Unconventional actuators for hexapod robots can also be materials that can change shape through the direct application of electricity or a chemical agent. Ionic polymer-metal composites, for example, are materials that exhibit high strains under applied voltage differences allowing them to change from a sheet shape into curved shapes. Polyacrylonitrile is a form of artificial silk, classed as a gel polymer. It can respond fast, but the activation method is a change in pH, which requires the fibers to be housed in a watertight bag. Another class of materials that can change shape under the application of electricity is the Shape Memory Alloys (SMA), such as a nickel-titanium alloy that exhibits extreme contraction when heated. Contraction rates are controlled by the heating and cooling; the major drawback resulting in slow response times and small operating forces. Thus, despite a great research interest and the building of some prototypes such as in [62], the uses of SMA as hexapod actuators have been very limited. Present trends indicate that they are more suited to micro robots.

3.2.2. Actuators Arrangements

Typically, specific actuator arrangements are developed in order to obtain maximum leg workspace with a minimal kinematic structure. Several types of geometrical arrangements such as in Figure 6a are recurrent in literature. The design consists of links connected through knee joints. The walking motion is accomplished by controlling the angle of the links to position the feet.
Figure 6. Actuators arrangement: (a) three DoF solution; (b) pinion-belt arrangement; (c) lead screw leg.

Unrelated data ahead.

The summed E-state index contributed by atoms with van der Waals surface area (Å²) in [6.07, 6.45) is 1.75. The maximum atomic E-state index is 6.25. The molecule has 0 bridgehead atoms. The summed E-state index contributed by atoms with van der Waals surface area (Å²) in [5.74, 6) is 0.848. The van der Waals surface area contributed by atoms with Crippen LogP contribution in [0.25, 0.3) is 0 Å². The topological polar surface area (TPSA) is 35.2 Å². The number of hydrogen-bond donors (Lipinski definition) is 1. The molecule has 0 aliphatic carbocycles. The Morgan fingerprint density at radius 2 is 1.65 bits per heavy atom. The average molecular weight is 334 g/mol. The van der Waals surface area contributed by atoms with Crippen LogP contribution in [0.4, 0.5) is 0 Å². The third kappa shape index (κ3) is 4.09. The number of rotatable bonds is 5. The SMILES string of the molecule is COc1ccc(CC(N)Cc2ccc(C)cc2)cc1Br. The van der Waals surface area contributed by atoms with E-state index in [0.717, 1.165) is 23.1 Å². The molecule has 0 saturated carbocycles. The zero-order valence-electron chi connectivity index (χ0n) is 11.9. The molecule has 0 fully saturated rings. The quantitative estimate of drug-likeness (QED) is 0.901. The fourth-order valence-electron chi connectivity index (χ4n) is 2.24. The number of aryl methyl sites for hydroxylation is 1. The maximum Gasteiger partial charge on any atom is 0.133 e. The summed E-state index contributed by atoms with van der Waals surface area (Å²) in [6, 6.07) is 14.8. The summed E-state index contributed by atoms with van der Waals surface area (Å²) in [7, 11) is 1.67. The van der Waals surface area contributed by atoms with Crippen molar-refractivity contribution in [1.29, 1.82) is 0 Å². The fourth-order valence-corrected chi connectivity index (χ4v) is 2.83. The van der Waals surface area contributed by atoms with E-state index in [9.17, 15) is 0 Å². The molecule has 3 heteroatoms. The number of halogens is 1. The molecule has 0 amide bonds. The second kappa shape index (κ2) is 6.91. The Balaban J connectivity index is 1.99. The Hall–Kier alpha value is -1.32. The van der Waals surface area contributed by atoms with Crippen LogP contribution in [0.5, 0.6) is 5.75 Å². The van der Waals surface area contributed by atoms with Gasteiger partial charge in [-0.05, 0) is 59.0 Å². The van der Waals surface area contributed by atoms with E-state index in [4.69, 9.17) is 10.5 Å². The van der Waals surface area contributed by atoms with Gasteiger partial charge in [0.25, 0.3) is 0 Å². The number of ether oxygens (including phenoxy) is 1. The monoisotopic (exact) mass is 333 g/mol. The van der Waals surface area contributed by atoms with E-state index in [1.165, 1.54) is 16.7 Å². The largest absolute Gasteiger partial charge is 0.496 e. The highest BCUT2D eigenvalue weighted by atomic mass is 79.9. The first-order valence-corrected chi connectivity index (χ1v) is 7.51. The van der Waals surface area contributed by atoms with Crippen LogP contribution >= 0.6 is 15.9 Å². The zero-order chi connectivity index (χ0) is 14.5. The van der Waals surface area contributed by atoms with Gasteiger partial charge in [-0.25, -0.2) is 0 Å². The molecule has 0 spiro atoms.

Figure 6. Actuators arrangement: (a) three DoF solution; (b) pinion-belt arrangement; (c) lead screw leg.
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There are a number of different ways in which the joints can be actuated, which are referenced in [48]. Options include mounting the motor at the joint itself, or using a pulley and belt (Figure 6b) or lead screw (Figure 6c) to set the angle of the knee using an actuator mounted near the base of the leg [59]. The major drawback of last design is the necessity to actuate remote joints. On the other hand, latching the actuator at the knee joint adds various dynamic effects to the leg which have to be compensated by the controller. This adds complexity to the control algorithms needed to move the leg. It also requires more powerful motors at the hip joint to move the added mass of the leg. Remote actuation, in which the actuators are located at the base of the leg, eliminates some of these problems, at the cost of increasing the complexity of the mechanism. The coupling of the motion of the end effector relative to the actuators is another undesirable characteristic of this leg design.
Another potential leg design is modeled according to a typical mammalian leg with a four-bar linkage structure. The major drawback of this design is that the motions are highly coupled and the effective workspace is somewhat limited. Moreover, the entire weight of the robot is supported by the hip joint and they necessitate a powerful and expensive motor.

3.3. Modeling Issues